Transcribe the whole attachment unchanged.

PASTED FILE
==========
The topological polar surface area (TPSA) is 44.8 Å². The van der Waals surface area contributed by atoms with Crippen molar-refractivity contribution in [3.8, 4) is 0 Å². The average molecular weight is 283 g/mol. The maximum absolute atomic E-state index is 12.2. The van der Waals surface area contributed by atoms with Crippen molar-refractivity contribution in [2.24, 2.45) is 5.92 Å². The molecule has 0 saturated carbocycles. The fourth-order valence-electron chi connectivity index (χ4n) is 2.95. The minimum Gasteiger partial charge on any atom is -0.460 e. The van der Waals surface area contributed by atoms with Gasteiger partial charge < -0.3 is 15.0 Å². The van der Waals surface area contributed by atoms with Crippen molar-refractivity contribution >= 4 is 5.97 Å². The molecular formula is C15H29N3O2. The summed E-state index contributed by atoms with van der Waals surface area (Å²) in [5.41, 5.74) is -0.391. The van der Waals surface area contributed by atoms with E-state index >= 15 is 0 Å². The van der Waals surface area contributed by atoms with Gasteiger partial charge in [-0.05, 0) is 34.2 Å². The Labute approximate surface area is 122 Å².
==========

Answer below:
The topological polar surface area (TPSA) is 44.8 Å². The van der Waals surface area contributed by atoms with Crippen molar-refractivity contribution in [3.8, 4) is 0 Å². The average molecular weight is 283 g/mol. The maximum absolute atomic E-state index is 12.2. The van der Waals surface area contributed by atoms with Crippen molar-refractivity contribution in [2.24, 2.45) is 5.92 Å². The molecule has 0 saturated carbocycles. The fourth-order valence-electron chi connectivity index (χ4n) is 2.95. The minimum Gasteiger partial charge on any atom is -0.460 e. The van der Waals surface area contributed by atoms with Gasteiger partial charge < -0.3 is 15.0 Å². The van der Waals surface area contributed by atoms with Crippen molar-refractivity contribution >= 4 is 5.97 Å². The molecular formula is C15H29N3O2. The summed E-state index contributed by atoms with van der Waals surface area (Å²) in [5.41, 5.74) is -0.391. The van der Waals surface area contributed by atoms with E-state index >= 15 is 0 Å². The van der Waals surface area contributed by atoms with Gasteiger partial charge in [-0.05, 0) is 34.2 Å². The Labute approximate surface area is 122 Å².